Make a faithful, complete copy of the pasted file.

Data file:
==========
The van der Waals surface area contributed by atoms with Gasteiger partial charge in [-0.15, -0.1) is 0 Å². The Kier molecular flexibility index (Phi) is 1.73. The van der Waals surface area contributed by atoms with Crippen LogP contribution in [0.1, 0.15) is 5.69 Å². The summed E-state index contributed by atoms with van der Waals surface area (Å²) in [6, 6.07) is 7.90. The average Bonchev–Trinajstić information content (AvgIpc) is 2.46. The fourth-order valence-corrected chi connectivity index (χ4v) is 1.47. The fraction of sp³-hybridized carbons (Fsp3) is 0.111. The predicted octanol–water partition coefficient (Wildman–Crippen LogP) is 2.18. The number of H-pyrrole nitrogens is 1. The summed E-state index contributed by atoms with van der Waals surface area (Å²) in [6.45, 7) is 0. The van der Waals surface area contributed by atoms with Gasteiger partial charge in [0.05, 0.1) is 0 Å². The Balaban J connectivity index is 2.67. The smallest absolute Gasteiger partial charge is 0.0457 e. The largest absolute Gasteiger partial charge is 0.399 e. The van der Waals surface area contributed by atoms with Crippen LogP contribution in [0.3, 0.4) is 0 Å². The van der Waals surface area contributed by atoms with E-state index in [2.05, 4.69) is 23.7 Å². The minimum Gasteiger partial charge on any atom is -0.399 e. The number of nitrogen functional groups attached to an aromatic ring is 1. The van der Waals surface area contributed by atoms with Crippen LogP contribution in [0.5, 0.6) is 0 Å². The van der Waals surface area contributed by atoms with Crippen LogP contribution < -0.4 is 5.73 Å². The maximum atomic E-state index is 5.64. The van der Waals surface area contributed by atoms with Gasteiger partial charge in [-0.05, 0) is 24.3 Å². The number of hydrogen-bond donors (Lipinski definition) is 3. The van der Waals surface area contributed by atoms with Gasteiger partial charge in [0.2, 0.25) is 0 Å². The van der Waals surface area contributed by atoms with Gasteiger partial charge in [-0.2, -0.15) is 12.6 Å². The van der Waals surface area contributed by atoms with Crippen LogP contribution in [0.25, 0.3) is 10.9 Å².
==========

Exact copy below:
The van der Waals surface area contributed by atoms with Gasteiger partial charge in [-0.15, -0.1) is 0 Å². The Kier molecular flexibility index (Phi) is 1.73. The van der Waals surface area contributed by atoms with Crippen LogP contribution in [0.1, 0.15) is 5.69 Å². The summed E-state index contributed by atoms with van der Waals surface area (Å²) in [6, 6.07) is 7.90. The average Bonchev–Trinajstić information content (AvgIpc) is 2.46. The fourth-order valence-corrected chi connectivity index (χ4v) is 1.47. The fraction of sp³-hybridized carbons (Fsp3) is 0.111. The predicted octanol–water partition coefficient (Wildman–Crippen LogP) is 2.18. The number of H-pyrrole nitrogens is 1. The summed E-state index contributed by atoms with van der Waals surface area (Å²) in [6.45, 7) is 0. The van der Waals surface area contributed by atoms with Gasteiger partial charge in [0.05, 0.1) is 0 Å². The Balaban J connectivity index is 2.67. The smallest absolute Gasteiger partial charge is 0.0457 e. The largest absolute Gasteiger partial charge is 0.399 e. The van der Waals surface area contributed by atoms with Crippen LogP contribution in [0.3, 0.4) is 0 Å². The van der Waals surface area contributed by atoms with E-state index in [2.05, 4.69) is 23.7 Å². The minimum Gasteiger partial charge on any atom is -0.399 e. The number of nitrogen functional groups attached to an aromatic ring is 1. The van der Waals surface area contributed by atoms with Crippen LogP contribution in [0.5, 0.6) is 0 Å². The van der Waals surface area contributed by atoms with Crippen LogP contribution < -0.4 is 5.73 Å². The maximum atomic E-state index is 5.64. The van der Waals surface area contributed by atoms with Gasteiger partial charge in [-0.05, 0) is 24.3 Å². The number of hydrogen-bond donors (Lipinski definition) is 3. The van der Waals surface area contributed by atoms with Gasteiger partial charge in [0.2, 0.25) is 0 Å². The van der Waals surface area contributed by atoms with Gasteiger partial charge in [-0.2, -0.15) is 12.6 Å². The van der Waals surface area contributed by atoms with Crippen LogP contribution in [0.25, 0.3) is 10.9 Å².